How to pass the CEM 11+ Tests
January 28, 2016
Looking to find out about the CEM 11+ tests for grammar schools in Birmingham? Look no further! In this article we shall we breaking down the different sections in the exam and hopefully providing an insight into preparing your child in the best way possible. If you are looking for extra help with the admissions process, finding out which tutors in Birmingham can coach and mentor you or your child through the process is a good idea. However, with ever increasing competition, pressure on students is mounting, and so creating a good balance between prep for the admissions process and time out from studies should be top priority!
Let’s begin with Maths:
The CEM papers will test all topics that have been covered up to and in year five. The main subject areas are: Number; Data interpretation; Measurements and Geometry. In addition to this students are expected to show strong mental math capabilities. Times tables, different types of numbers (i.e. square numbers, prime numbers etc) should be committed to memory and useful formulae (i.e. speed = distance/time) should be committed to memory.
Top tip on how to pass the CEM test for Maths: Looking specifically at the Numbers section of the CEM test, it is of paramount importance that all students can manipulate the four basic operations (+, -, x, /) in the most efficient way possible. Also students should cover topics such as: fractions; ratios; sequences; percentages and decimals. Typically students do well on these topics and are great starting points for private study.
Geometry is extremely important in mathematics in general, as well as for this exam. Students should look to cover: 2D shapes; 3D shapes; areas; volumes; nets of cubes; types of angles and angle properties. Typically students do particularly well with angles, but not so well with memorizing the properties of the 2D and 3D shapes.
Being able to convert from one set of units to another is essential! (Converting centimetres into millimetres, litres into millilitres etc.) In addition to this, conversions rates (typically from pounds to euros or dollars), and converting time (hours into minutes etc.), may also be examined. Teaching this topic after studying multiplying and dividing by powers of 10, usually makes this easier for students.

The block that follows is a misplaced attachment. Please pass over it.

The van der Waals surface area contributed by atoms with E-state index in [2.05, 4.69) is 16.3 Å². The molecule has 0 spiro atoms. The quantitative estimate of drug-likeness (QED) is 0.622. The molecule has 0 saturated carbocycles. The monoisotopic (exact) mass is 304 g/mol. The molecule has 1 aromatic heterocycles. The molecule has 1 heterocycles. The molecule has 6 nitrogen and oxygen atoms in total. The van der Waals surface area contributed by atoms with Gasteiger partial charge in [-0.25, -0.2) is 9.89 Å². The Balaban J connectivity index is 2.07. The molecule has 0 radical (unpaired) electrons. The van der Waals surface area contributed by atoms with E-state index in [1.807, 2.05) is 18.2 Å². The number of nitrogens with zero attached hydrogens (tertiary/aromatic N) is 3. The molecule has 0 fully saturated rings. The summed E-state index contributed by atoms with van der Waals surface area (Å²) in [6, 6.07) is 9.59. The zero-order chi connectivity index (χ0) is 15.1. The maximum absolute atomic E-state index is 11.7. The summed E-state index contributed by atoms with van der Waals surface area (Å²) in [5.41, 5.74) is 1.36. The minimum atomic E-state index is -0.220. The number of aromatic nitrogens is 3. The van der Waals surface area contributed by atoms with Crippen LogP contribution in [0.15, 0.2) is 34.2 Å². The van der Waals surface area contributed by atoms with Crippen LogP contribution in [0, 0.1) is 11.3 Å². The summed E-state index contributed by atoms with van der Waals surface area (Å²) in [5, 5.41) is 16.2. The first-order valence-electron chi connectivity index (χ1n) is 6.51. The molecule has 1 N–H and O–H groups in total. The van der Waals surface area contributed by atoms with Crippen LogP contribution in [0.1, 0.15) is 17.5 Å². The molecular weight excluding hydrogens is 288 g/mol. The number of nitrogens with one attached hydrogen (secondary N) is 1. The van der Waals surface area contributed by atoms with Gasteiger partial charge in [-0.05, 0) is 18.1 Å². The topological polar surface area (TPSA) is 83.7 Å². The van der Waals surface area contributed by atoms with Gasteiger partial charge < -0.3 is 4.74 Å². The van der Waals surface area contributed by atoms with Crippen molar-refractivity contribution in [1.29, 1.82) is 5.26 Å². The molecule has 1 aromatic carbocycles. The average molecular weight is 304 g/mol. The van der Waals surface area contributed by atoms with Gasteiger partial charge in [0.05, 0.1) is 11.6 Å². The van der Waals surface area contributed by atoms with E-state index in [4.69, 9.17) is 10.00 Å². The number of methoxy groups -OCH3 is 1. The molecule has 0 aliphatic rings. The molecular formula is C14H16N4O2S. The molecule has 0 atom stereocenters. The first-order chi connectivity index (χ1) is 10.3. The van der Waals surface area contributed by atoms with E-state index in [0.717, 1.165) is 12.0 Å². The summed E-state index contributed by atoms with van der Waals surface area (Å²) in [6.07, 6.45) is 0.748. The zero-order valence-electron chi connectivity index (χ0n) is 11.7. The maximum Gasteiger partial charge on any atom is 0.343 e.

Finally the data interpretation section, usually the more difficult for students to grasp, consists of: manipulating graphs (pie charts, bar charts etc.); calculating the mode, mean, median and range; using bus and train timetables and interpreting scales. Again some concepts here can prove to be slightly challenging however with practice eventually become straight forward.
The CEM papers can prove to be particularly difficult when examining English. Students are required to display an extensive range of vocabulary throughout all English and some Verbal Reasoning sections.
Top tip on how to pass the CEM test for English: Students should expand their vocabulary and engage with more reading related activities. Through reading both vocabulary and comprehension skills are developed naturally. Also reading newspapers and magazines is beneficial, as it gives the student a broader range of reading materials where different language will be used.
Click here to see words recommend for students undertaking the CEM test to learn.
The use of punctuation is extremely important, students should aim to fully understand how to correctly use both grammar and punctuation, and be able to recognize when it’s used incorrectly. Students should aim to be able to recognize different types of words and appreciate the differences between them. In addition to this, students should also prepare for the Cloze exercises (an exercise where a child is expected to fill in a gap with some given words), as well as using grammar to help determine the appropriate word, students should learn as many different homophones as possible, (such as there, their and they’re, where and wear etc.). Though students show good understanding of these rules initially, reinforcing the need for using grammar in their daily writing is essential.
Comprehension is essential for students in general so usually the skills to successfully answer questions are usually already developed, however the standard of English is much higher than their used to. In addition to this the time limit may feel intimidating to students, therefore the need to develop skim reading skills may be important. In the past my students have found this very beneficial, looking for key words and generalizing a paragraph in a couple of words. Therefore after reading the question, students have an idea where to look. (This is not a substitute to reading the entire passage first).
In King Edwards’s exams, there is most likely going to be a creative writing section. Students generally respond to this section negatively before this is attempted, topics such as sentence structuring, using imagery effectively (similes and metaphors etc.) and how to plan effectively should be covered. Planning is essential. It will allow students to a general structure to their stories and will remind them to set a clear beginning, middle and end. Please proof read! Something my grandmother constantly tells me (even today). Proof reading will allow students to highlight: any areas where they may have repeated themselves; grammatical errors and allow them to rewrite something using stronger imagery.
Here is a link to an CEM English exam with a creative writing section.
A combination of both Maths and English examined in what initially will feel as unorthodox, the Verbal Reasoning section of the exam requires students to spot patterns and show verbal logic.
Resources others found helpful
Revision sheet for students to carry on with for iGCSE (and GCSE) Biology.
Some challenging problems for KS1, this mixed review has a little bit of everything, mainly as word problems.